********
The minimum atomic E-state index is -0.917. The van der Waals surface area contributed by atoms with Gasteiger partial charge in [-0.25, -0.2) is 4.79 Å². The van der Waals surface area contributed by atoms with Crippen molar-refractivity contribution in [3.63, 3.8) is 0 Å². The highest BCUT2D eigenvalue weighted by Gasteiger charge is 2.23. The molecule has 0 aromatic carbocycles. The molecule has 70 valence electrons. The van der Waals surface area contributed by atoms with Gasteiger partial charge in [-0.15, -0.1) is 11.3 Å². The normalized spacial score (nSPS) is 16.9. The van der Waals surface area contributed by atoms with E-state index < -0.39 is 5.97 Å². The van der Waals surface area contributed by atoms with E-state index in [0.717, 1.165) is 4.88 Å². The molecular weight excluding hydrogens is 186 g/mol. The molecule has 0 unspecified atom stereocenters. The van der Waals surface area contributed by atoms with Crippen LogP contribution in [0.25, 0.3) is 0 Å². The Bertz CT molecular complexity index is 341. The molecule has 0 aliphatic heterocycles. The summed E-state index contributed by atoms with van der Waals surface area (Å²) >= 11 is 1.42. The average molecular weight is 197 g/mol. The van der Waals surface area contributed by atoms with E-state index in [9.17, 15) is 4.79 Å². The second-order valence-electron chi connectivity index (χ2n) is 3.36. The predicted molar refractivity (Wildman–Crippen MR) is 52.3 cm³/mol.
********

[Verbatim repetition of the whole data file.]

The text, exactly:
The minimum atomic E-state index is -0.917. The van der Waals surface area contributed by atoms with Gasteiger partial charge in [-0.25, -0.2) is 4.79 Å². The van der Waals surface area contributed by atoms with Crippen molar-refractivity contribution in [3.63, 3.8) is 0 Å². The highest BCUT2D eigenvalue weighted by Gasteiger charge is 2.23. The molecule has 0 aromatic carbocycles. The molecule has 70 valence electrons. The van der Waals surface area contributed by atoms with Gasteiger partial charge in [-0.15, -0.1) is 11.3 Å². The normalized spacial score (nSPS) is 16.9. The van der Waals surface area contributed by atoms with E-state index < -0.39 is 5.97 Å². The van der Waals surface area contributed by atoms with E-state index in [0.717, 1.165) is 4.88 Å². The molecular weight excluding hydrogens is 186 g/mol. The molecule has 0 unspecified atom stereocenters. The van der Waals surface area contributed by atoms with Crippen LogP contribution in [0.25, 0.3) is 0 Å². The Bertz CT molecular complexity index is 341. The molecule has 0 aliphatic heterocycles. The summed E-state index contributed by atoms with van der Waals surface area (Å²) >= 11 is 1.42. The average molecular weight is 197 g/mol. The van der Waals surface area contributed by atoms with E-state index in [9.17, 15) is 4.79 Å². The second-order valence-electron chi connectivity index (χ2n) is 3.36. The predicted molar refractivity (Wildman–Crippen MR) is 52.3 cm³/mol.